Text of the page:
Football: Big Ron's problems get bigger

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The Independent Online
Coventry City 4

Huckerby 45, 46, 75, Telfer 54

Nottingham Forest 0

Half-time: 1-0 Attendance: 17,172

WHEN Ron Atkinson returns from the sunshine of Barbados in an attempt to rescue Nottingham Forest from relegation, even his renowned powers of inspiration and good-humoured bullying will almost certainly arrive too late.

Yesterday at Highfield Road Darren Huckerby's second hat-trick in a week not only destroyed Forest on the day but brought about their 18th match without a win. And, considering that Coventry themselves have been verging on despair, this emphasised that Atkinson will be starting with a team bereft of confidence and, worse, capable of being outclassed by the ordinary.

By choosing to remain out of the way until next week, Atkinson avoided not only presiding over this further damaging result but starting at the club from where, two years ago, he left after being "promoted" upstairs, leaving Gordon Strachan in sole charge.

In the absence of a new boss Forest's caretaker manager, Micky Adams, decided to change a few things, bringing back Pierre van Hooijdonk after a four-match absence through suspension and injury and including the 17-year-old defender Chris Doig, for only his second match, and Craig Armstrong. Not that the rearrangement significantly relieved Forest of an immediate impression of having their backs to the wall. Doig found himself busily central in a five-man defence that seemed to set out expecting the worst.

Despite one optimistic moment when van Hooijdonk met an early long cross from Des Lyttle and tamely tried to stroke the ball with his head, Forest were generally funnelling back without even hinting at realistic counter- attacks. They were flattered to reach the half-hour without conceding a goal, a situation that was more a result of one well-gripped save by Dave Beasant from Gary McAllister's clipped 12-yard shot than their own combined defending.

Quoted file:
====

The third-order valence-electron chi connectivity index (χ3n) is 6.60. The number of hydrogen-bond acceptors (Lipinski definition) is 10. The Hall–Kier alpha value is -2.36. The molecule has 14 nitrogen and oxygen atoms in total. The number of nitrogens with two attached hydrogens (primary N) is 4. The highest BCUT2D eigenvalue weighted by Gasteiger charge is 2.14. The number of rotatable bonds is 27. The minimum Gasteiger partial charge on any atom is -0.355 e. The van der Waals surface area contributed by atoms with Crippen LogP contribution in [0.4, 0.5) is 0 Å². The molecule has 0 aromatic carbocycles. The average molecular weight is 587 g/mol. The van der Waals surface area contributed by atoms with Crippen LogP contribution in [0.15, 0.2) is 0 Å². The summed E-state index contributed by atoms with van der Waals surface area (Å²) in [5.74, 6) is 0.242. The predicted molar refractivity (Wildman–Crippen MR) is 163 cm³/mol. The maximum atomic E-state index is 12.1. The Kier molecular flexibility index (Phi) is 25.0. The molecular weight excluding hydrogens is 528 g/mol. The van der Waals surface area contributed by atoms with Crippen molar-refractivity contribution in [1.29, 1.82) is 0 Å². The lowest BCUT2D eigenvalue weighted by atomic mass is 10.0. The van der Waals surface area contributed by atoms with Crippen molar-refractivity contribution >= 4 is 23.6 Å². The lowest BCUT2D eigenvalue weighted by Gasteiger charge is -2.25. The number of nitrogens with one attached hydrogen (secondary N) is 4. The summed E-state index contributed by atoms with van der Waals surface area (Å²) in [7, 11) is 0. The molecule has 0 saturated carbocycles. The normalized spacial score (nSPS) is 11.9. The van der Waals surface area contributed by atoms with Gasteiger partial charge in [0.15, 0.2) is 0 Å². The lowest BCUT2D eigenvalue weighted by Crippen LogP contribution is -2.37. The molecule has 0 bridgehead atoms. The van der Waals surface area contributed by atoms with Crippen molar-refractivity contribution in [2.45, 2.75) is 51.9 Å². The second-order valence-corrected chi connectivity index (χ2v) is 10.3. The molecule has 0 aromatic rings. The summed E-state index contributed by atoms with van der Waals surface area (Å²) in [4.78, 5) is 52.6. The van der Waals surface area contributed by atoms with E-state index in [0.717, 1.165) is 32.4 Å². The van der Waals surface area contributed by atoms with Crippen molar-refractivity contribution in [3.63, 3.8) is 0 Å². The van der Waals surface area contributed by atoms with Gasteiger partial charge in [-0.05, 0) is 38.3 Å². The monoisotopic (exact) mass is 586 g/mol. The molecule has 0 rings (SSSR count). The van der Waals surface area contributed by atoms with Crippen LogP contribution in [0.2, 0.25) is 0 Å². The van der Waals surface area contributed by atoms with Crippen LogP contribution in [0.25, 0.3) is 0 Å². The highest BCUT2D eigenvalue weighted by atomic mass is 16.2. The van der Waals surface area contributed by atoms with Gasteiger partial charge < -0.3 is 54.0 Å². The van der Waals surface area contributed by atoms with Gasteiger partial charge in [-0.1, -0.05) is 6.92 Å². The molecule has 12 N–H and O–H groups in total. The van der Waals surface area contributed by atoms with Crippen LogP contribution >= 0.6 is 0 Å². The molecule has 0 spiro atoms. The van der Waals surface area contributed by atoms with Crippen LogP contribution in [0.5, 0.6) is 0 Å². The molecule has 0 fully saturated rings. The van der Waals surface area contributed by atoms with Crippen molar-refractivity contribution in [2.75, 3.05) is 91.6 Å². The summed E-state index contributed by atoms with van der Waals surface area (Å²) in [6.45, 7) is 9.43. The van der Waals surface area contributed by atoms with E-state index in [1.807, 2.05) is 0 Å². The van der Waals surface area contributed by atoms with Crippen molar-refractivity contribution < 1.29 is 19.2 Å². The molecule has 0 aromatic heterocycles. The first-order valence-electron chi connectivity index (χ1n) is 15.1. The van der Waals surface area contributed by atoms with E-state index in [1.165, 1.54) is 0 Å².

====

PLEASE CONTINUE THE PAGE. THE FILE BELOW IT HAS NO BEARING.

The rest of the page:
Van Hooijdonk and Steve Stone were Forest's isolated strikers although, to his credit, the Dutchman forced a finger-tipped deflection by Magnus Hedman from a dangerously in-swinging free-kick that took the rest of the Coventry defence by surprise. It was no surprise, though, that the game itself was riddled with errors.

By far Coventry's best opportunity of the first 40 minutes came when Noel Whelan sent Huckerby on an extended run that was made less obstructed by John Aloisi's perceptive move wide, attracting the attention of the right side of the Forest defence. Huckerby spoilt it by slamming his shot against the post.

Coventry maintained their pressure, several times skimming the ball across the Forest goalmouth without anyone being able to thrust out a foot. Curiously, the sense remained that sooner or later the skill of van Hooijdonk would produce something to run against the course of the play. Certainly Forest approached half-time a shade more positively.

Coventry dismissed the thought of Forest defiance by scoring late in the first half and almost from the kick-off in the second; a deep centre from Trond Soltvedt was headed on by Aloisi and Huckerby, moving into the penalty area on the far side, struck in a fine shot. Huckerby then surpassed himself when, after the interval, he was meandering down the right edge and, after losing Doig, contemplated a centre. He changed his mind and drifted a dream of a shot over Beasant.

Although Forest were unimpressive they were hardly as impoverished as to deserve finding themselves three goals down after 54 minutes. Nevertheless, Coventry created their third smartly enough, David Burrows' cross forcing a hurried clearance and Paul Telfer splendidly cracked in an unstoppable volley.

Huckerby completed Forest's eventual humiliation and his own hat-trick, which was no new experience since he scored three against Macclesfield in the FA Cup only seven days before. This time he gathered the ball some 40 yards out and simply took the most direct route to goal, drawing out Beasant and scoring almost insolently.

"A bit of a shock result really," Strachan said mischievously. "When a club sacks its manager you often expect them to win."